WASHINGTON -- The United States is prepared to increase the number of refugees it resettles by at least 5,000 next year as European countries struggle to accommodate tens of thousands of refugees from the Middle East and Africa.
Two officials and a congressional aide said that Secretary of State John Kerry told members of Congress in a private meeting Wednesday that the United States will boost its worldwide quota for resettling refugees from 70,000 to 75,000 next year, and that number could rise. A fraction of those would be from Syria.
Kerry said after the meeting that the U.S. would increase the number of refugees it is willing to take in, but he did not give a specific number.
"We are looking hard at the number that we can specifically manage with respect to the crisis in Syria and Europe," he said. "That's being vetted fully right now."
The officials and the congressional aide spoke on condition of anonymity because they were not authorized to discuss the private meeting on the record.
Shortly after Kerry's meeting, Sen. John McCain, R-Ariz., went to the Senate floor to urge stronger leadership from President Barack Obama on stemming violence in the Middle East and North Africa.
He stood next to an enlarged, close-up photo of the dead body of 3-year-old Aylan Kurdi, a Syrian boy who drowned along with his 5-year-old brother and mother when their small rubber boat capsized as it headed for Greece.
"This image has haunted the world," McCain said. "But what should haunt us even more than the horror unfolding before our eyes is the thought that the United States will continue to do nothing meaningful about it."
White House press secretary Josh Earnest said Tuesday that the Obama administration has been looking at a "range of approaches" for assisting U.S. allies with 340,000 people freshly arrived from the Middle East, Africa and Asia. Many are fleeing parts of Iraq that are under the Islamic State group's control.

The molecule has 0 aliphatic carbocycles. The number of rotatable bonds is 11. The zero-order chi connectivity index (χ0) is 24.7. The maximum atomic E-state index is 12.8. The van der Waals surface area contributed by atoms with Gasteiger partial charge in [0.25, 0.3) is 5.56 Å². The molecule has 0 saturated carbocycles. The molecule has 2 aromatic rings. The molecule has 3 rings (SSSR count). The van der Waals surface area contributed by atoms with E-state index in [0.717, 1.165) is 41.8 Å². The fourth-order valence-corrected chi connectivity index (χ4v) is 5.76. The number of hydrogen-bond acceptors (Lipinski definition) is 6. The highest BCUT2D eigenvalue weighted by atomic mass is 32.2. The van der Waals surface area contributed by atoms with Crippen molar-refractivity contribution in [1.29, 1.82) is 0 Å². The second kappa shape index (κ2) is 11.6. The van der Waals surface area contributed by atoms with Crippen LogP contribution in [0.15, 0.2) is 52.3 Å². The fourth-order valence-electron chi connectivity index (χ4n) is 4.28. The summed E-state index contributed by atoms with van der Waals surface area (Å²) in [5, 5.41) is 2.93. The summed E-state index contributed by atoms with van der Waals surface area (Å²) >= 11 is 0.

Democratic presidential candidate Hillary Rodham Clinton, Kerry's predecessor at the State Department, called for an "emergency global gathering" at the U.N. General Assembly meeting this month, where countries could pledge aid money and to accept some of the migrants. The event would be similar to a gathering convened after the 2010 earthquake in Haiti.
While Germany braces for some 800,000 asylum seekers this year, the U.S. hadn't previously said if it would increase its worldwide quota. Throughout Syria's 4 1/2-year civil war, the U.S. has accepted only about 1,500 Syrians - a tiny percentage of the 11.6 million people who have been chased out of the country or uprooted from their homes.
Beyond Syrians, the administration wants to increase the number of Africans coming to the United States next year, according to a senior U.S. official involved in the process.
Currently, the top three groups of people resettled by the U.S. are Burmese, Iraqis and Somalis.
After the fall of Saigon in 1975, the U.S. accepted more than a million refugees from Vietnam, Cambodia and Laos. In more recent years the U.S. has taken in large numbers of Muslim Kosovar Albanians and refugees from Iraq.
But what those crises involved and Syria's may lack is a sense of U.S. responsibility. Refugee operations in Southeast Asia followed years of U.S. warfare there, as did the decision to take in tens of thousands of Iraqis over the last decade. Many Americans will feel differently about taking large numbers of Syrians displaced by a war that the United States has tried hard to avoid.
In addition, U.S. intelligence officials say they are concerned that the flow of migrants into Europe has been infiltrated by Islamic State group extremists who are bent on carrying out terror attacks.
"Exactly what's their background?" Director of National Intelligence James Clapper said Wednesday during a conference. "We don't obviously put it past the likes of ISIL to infiltrate operatives among these refugees."
Asked if the Obama administration felt responsible to share Europe's refugee burden, Earnest stressed U.S. support thus far: $4 billion in humanitarian aid, more than any other country has provided, and diplomatic work to resolve Syria's conflict peacefully. The diplomacy appears nowhere near ending violence that started in 2011 with a government crackdown on political opponents, spawning an armed insurgency and eventually leading to Islamic State extremists seizing much of the country.
Associated Press writers Alicia A. Caldwell, Deb Riechmann, Lisa Lerer and Ken Dilanian contributed to this report.